A Scottish explorer of Africa, Hugh Clapperton (1788-1827) extended knowledge of the Fulani empire in what is now northern Nigeria and reached the Niger River in an effort to solve the mystery of that river's course and terminal point.
Hugh Clapperton was born in Annan, the son of a surgeon. He received little formal education and at age 13 went to sea. He joined the Royal Navy and saw service in the Mediterranean, the East Indies, and Canada.
Clapperton returned to Scotland on half pay in 1817 and 3 years later met Dr. Walter Oudney, who was preparing an expedition to west-central Africa. Clapperton accepted Oudney's invitation to accompany him, and in 1822, with Maj. Dixon Denham, they set out from Tripoli to cross the Sahara. On Feb. 4, 1823, they reached Lake Chad, being the first Europeans to see it. Thinking it the key to western African river systems, they explored the kingdoms around the lake and discovered the Shari River, which emptied into Lake Chad.
Quarreling over leadership of the party, the three parted, Denham going southeastward and Clapperton and Oudney going west, through the Hausa states, toward the Niger River. Oudney died at Murmur in January 1824, but Clapperton continued, visiting Kano and then Sokoto, where the Fulani Sultan Muhammed Bello refused to allow him to continue on to the Niger, only 150 miles away. Bello, however, was friendly to Clapperton and expressed interest in developing trade with Britain. Clapperton and Denham met near Lake Chad and returned to England on June 1, 1825.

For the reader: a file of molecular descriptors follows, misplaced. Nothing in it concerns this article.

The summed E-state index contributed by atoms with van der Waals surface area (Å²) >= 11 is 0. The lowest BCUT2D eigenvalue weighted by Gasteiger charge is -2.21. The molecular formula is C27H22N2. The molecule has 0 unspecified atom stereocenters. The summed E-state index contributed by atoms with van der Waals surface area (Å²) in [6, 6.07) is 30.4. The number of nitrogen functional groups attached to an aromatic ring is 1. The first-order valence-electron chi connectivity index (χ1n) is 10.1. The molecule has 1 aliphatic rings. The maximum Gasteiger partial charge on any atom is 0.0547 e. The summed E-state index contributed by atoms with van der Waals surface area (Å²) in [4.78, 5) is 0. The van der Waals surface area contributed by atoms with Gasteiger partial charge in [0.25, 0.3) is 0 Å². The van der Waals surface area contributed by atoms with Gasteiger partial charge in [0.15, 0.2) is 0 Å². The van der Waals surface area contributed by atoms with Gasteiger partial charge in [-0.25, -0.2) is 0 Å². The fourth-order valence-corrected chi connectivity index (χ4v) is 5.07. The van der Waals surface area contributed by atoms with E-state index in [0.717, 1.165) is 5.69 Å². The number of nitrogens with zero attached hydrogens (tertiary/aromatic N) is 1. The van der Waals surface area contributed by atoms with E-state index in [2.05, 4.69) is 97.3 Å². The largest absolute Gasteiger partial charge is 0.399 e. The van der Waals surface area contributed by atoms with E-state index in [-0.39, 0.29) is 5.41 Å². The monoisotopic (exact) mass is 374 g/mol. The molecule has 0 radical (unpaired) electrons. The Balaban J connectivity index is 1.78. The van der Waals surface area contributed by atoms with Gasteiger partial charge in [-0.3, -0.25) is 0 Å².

Only 3 months later Clapperton left again on a second expedition, this time starting from the Bight of Benin and traveling through Yoruba lands in what is now western Nigeria. He crossed the Niger River near Boussa and reached Kano by July 1826. At Sokoto, Clapperton found that Sultan Bello had become suspicious of British imperialism and refused to enter into agreement with him. Clapperton became ill, and the failure of his expedition helped destroy him. He died on April 13, 1827, near Sokoto. Clapperton's belief that the Niger emptied into the Atlantic at the Bight of Benin was proved by his servant, Richard Lander, in a later expedition.
Clapperton and Oudney's role in the first expedition to Lake Chad was minimized by Dixon Denham, who claimed most of the credit for himself in his Narrative of Travels and Discoveries in Northern and Central Africa, in the Years 1822, 1823, and 1824 (1826). For Clapperton's second journey see his Journal of a Second Expedition into the Interior of Africa (1829), edited and commented on by his servant, Richard Lander. See also Lander's Records of Captain Clapperton's Last Expedition to Africa (2 vols., 1830). An excellent secondary source that gives an evaluation of Clapperton's accomplishments is E. W. Bovill, The Niger Explored (1968).